In this month's Sky Notes:

Planetary Skylights

Three major planets are now visible in the late evening sky, Jupiter, Mars and Saturn.

Jupiter continues to dominate the western sky as twilights deepens, although by the end of July it is only visible for a short while before setting.  Observations are always fascinating: the location of the Galilean moons, the banding across the disk, and when on view, the size and colour of the great red spot, all add interest through the eyepiece.  From the 12-14th Jupiter resides quite close to sigma Leonis, whilst on the 13th Europa passes in front of the Jovian disk with Ganymede on one side and Io and Callisto on the other.  Observe around 22:30h.  Our Moon is closest on the 8th and 9th

Mars is on show low to the south, a conspicuous ochre beacon, gradually diminishing in brightness as we head through July.  Do not confuse Antares (chief star in Scorpius) which resides lower left and is also of orange hue with Mars.  It’s been a strange opposition period for Mars.  Quite often when Mars reaches opposition the planet undergoes periods of turbulent dust storms, rendering much of the surface invisible to observation... annoyingly.  This time around, a combination of factors has conspired to inhibit observations from Earth, particularly from the UK.  The light nights, the position of Mars low on the ecliptic and especially the atrocious weather, all seemed to have restricted views through the scope to a pitiful level... annoyingly.  Hopefully matters will improve with regard on the weather front... won’t it?  The moon passes by Mars on 14th–16th.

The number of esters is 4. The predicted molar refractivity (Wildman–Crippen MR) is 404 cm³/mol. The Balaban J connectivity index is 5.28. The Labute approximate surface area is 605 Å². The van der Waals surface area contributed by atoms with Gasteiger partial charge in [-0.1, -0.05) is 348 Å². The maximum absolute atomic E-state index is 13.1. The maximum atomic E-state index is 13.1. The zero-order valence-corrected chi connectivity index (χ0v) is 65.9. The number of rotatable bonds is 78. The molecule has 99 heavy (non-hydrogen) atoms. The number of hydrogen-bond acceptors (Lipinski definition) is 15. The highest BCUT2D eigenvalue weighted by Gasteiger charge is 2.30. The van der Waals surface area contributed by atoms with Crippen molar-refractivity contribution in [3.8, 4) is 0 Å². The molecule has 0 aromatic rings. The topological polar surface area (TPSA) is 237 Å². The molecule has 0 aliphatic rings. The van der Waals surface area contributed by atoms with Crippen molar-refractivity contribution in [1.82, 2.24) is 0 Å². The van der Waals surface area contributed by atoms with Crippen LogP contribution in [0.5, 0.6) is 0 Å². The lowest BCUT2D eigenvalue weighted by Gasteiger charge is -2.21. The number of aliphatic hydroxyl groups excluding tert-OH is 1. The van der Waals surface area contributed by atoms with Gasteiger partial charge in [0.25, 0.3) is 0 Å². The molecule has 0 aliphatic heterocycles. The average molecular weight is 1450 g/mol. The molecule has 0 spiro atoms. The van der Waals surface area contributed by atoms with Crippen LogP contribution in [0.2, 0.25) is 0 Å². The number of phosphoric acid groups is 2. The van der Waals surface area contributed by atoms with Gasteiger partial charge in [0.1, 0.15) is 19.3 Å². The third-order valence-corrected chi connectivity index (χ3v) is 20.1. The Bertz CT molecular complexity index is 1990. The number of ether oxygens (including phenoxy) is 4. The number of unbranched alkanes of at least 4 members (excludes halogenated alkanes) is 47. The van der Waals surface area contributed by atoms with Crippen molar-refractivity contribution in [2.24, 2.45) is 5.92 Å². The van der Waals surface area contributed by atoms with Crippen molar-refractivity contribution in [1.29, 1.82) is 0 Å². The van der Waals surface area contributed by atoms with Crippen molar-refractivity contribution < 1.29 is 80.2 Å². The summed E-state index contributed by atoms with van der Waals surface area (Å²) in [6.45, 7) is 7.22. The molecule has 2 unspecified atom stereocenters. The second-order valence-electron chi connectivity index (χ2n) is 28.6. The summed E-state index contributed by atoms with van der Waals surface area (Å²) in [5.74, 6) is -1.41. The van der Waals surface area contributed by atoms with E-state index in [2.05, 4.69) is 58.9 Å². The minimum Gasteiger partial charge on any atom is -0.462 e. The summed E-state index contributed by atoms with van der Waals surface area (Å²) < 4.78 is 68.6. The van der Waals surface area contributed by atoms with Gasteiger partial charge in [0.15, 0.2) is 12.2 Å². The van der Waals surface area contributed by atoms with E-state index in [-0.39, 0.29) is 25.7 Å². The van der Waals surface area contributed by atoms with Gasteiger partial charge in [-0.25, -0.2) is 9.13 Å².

Saturn also resides low to the south, to the left of Mars, and having reached opposition last month remains a conspicuous object, its pearly white lustre contrasting nicely with ‘ruddy’ Mars.  A telescope is required to see the ring system, look for the Cassini gap in the rings as well as several moons nearby.  Titan, Saturn’s largest moon appears as a bright speck close by, orbiting anticlockwise twice a month.  Our Moon resides above Saturn on the 16th.

Pluto reaches opposition on July 7th, but at magnitude +14, you will definitely require quite a large scope (10-inch plus) to identify it for certain.  Pluto resides in the ‘teaspoon’ asterism which adjoins the ‘Teapot’ asterism in Sagittarius located not far above the south horizon around midnight. 

General location of Pluto in
on 25-Jul-2016
at 23:00h

Teapot and Teaspoon
on 25-Jul-2016
at 23:00h


Meteor Showers

A number of lesser meteor showers occur during July. 

  • The Capri-Cornids have 3 maxima, July 8, 15, and 26, but all have Zenith hourly rates (ZHR) of only half a dozen, the same as sporadic rates.
  • The Alpha-Cygnids peak on July 21st, again rates are barely more than sporadic levels.  Cygnus is well placed high in the SSE by midnight, but strong moonlight will interfere. 
  • The Delta-Aquarids are a little more prolific and peak on July 30th with a ZHR approaching 20.  The light conditions outside do however restrict observations to a period between midnight and 02:30h.

July 2016 Sky Charts

Click each image to see a full-size Sky Chart:

Looking South
Mid-July - 22:30h

Looking North
Mid-July - 22:30h

Looking East
Mid-July - 22:15h
Looking West
Mid-July - 22:30h
9th-July - 22:30h


Additional Image Credits:

  • Planets and Comets where not otherwise mentioned: NASA
  • Sky Charts: Stellarium Software